Let's get this finished
Manuel M. T. Chakravarty
chak at cse.unsw.edu.au
Tue Jan 9 21:06:02 EST 2001
qrczak at knm.org.pl (Marcin 'Qrczak' Kowalczyk) wrote,
> Tue, 09 Jan 2001 13:59:10 +1100, Manuel M. T. Chakravarty <chak at cse.unsw.edu.au> pisze:
> > I was thinking of having the library itself by default
> > provide a set of standard encodings. Like - as you say
> > later - we usually rely on a set of standard MIME encodings
> > to be available.
> If an encoding is added to the database at some point of time,
> a program uses it and is then recompiled on a system which does
> not provide this encoding, you get a runtime error.
> If conversions are referred to as plain imported values, you get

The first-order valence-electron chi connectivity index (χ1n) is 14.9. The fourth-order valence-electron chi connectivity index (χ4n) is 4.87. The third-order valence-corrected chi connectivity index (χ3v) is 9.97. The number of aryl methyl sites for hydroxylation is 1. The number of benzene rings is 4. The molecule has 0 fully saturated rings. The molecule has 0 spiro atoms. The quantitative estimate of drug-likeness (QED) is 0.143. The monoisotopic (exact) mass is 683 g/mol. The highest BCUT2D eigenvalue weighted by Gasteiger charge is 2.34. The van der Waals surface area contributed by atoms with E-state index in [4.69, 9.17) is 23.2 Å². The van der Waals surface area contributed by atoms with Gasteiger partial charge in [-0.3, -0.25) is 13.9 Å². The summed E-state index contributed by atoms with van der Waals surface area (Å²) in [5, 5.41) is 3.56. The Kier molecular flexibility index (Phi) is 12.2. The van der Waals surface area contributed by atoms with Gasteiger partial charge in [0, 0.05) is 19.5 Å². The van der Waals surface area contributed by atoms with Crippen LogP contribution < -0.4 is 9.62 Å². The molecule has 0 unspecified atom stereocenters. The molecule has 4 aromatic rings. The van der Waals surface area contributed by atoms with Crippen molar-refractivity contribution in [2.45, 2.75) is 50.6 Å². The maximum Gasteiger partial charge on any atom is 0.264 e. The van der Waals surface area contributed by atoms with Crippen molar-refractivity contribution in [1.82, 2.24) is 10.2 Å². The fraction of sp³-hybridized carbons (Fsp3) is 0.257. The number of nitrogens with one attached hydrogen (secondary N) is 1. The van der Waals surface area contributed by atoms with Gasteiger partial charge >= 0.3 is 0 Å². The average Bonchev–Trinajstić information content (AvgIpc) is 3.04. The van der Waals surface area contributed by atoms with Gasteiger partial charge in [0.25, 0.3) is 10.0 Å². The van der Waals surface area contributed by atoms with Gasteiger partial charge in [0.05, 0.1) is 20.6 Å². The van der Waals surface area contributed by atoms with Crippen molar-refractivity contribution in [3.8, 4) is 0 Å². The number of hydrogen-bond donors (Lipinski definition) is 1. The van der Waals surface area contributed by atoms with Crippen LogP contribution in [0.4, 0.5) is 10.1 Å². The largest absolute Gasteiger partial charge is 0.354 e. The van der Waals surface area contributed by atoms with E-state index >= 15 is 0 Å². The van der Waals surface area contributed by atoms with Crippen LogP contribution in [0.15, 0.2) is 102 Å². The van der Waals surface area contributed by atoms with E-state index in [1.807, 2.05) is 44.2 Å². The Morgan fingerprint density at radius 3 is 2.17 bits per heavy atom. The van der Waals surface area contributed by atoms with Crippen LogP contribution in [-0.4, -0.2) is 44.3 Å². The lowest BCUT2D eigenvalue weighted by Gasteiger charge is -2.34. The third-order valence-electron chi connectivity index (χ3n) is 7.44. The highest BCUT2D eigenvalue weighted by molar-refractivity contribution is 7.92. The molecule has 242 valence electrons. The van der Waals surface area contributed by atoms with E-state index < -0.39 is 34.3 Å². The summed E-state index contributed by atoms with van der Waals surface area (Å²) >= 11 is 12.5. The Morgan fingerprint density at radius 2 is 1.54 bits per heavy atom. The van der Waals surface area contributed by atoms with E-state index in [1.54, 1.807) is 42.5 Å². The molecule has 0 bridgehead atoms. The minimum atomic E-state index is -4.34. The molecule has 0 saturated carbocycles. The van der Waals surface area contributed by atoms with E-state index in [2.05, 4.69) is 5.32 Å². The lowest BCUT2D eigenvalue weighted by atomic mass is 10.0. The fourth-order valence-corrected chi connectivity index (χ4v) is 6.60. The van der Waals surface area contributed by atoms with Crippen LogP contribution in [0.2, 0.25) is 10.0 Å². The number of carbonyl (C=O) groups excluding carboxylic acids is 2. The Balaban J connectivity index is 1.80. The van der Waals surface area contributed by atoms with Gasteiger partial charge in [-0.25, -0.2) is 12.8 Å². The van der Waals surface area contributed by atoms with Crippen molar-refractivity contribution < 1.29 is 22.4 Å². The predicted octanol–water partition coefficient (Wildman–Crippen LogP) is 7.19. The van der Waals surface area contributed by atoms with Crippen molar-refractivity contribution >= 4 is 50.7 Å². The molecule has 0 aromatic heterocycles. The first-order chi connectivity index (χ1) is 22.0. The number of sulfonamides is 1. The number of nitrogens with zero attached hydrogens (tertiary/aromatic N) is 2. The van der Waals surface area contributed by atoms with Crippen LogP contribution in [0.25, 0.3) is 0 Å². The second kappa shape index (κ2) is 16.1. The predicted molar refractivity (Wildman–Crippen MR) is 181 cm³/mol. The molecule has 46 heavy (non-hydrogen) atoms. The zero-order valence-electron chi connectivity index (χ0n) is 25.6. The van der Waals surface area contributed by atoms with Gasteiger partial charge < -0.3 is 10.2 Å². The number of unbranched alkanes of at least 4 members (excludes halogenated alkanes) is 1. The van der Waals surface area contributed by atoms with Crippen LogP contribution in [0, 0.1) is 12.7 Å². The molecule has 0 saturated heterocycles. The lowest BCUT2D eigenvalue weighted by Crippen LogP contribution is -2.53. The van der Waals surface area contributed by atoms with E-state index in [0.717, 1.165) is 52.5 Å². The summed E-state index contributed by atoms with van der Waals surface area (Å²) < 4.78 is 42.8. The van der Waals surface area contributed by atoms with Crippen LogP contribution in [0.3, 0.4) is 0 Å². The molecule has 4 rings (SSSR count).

> a compile error.
But what would be the reason for an implementation not
providing this conversion? That it can't do the conversion?
But in this case, you have a problem anyway. Independent of
the mechanism used to reference the conversion, you won't
get it. This not different from trying to print Cyrillic
text on a computer that doesn't have a Cyrillic font - you
just won't see much :-)
Other than that, your library could explicitly list a set of
standard conversions that any complying implementation has
to provide (at least if it is available on the system).
> A database is only useful if encodings are now known individually
> by the programmer and he wants his program to support everything
> the Haskell's library provides for some well known name scheme. It
> can be a convenience wrapper, but definitely not the basic reference
> for conversions.
I did mean it as a convenience wrapper. There are certainly
users who want the full interface. I am just thinking about
the average user writing an average program who happens to
write all error message in Mandarin. This person wants an
easy way to access Big5 somehow, not more.
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